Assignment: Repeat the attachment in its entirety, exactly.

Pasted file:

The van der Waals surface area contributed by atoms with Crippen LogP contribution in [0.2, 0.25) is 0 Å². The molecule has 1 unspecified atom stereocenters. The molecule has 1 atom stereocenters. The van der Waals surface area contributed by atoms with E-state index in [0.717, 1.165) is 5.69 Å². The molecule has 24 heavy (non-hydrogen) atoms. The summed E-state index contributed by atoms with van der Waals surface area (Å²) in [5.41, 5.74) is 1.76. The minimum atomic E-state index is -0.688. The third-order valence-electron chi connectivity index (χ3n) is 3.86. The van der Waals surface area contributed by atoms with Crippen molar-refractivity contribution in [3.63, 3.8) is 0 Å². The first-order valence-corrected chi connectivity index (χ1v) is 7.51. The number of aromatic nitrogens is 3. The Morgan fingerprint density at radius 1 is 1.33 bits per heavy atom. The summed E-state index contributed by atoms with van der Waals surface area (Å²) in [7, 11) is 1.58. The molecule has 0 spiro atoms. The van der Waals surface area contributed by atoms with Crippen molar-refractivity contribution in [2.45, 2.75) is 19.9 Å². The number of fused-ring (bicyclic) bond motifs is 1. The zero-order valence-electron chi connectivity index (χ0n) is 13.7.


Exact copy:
The van der Waals surface area contributed by atoms with Crippen LogP contribution in [0.2, 0.25) is 0 Å². The molecule has 1 unspecified atom stereocenters. The molecule has 1 atom stereocenters. The van der Waals surface area contributed by atoms with E-state index in [0.717, 1.165) is 5.69 Å². The molecule has 24 heavy (non-hydrogen) atoms. The summed E-state index contributed by atoms with van der Waals surface area (Å²) in [5.41, 5.74) is 1.76. The minimum atomic E-state index is -0.688. The third-order valence-electron chi connectivity index (χ3n) is 3.86. The van der Waals surface area contributed by atoms with Crippen molar-refractivity contribution in [3.63, 3.8) is 0 Å². The first-order valence-corrected chi connectivity index (χ1v) is 7.51. The number of aromatic nitrogens is 3. The Morgan fingerprint density at radius 1 is 1.33 bits per heavy atom. The summed E-state index contributed by atoms with van der Waals surface area (Å²) in [7, 11) is 1.58. The molecule has 0 spiro atoms. The van der Waals surface area contributed by atoms with Crippen molar-refractivity contribution in [2.45, 2.75) is 19.9 Å². The number of fused-ring (bicyclic) bond motifs is 1. The zero-order valence-electron chi connectivity index (χ0n) is 13.7.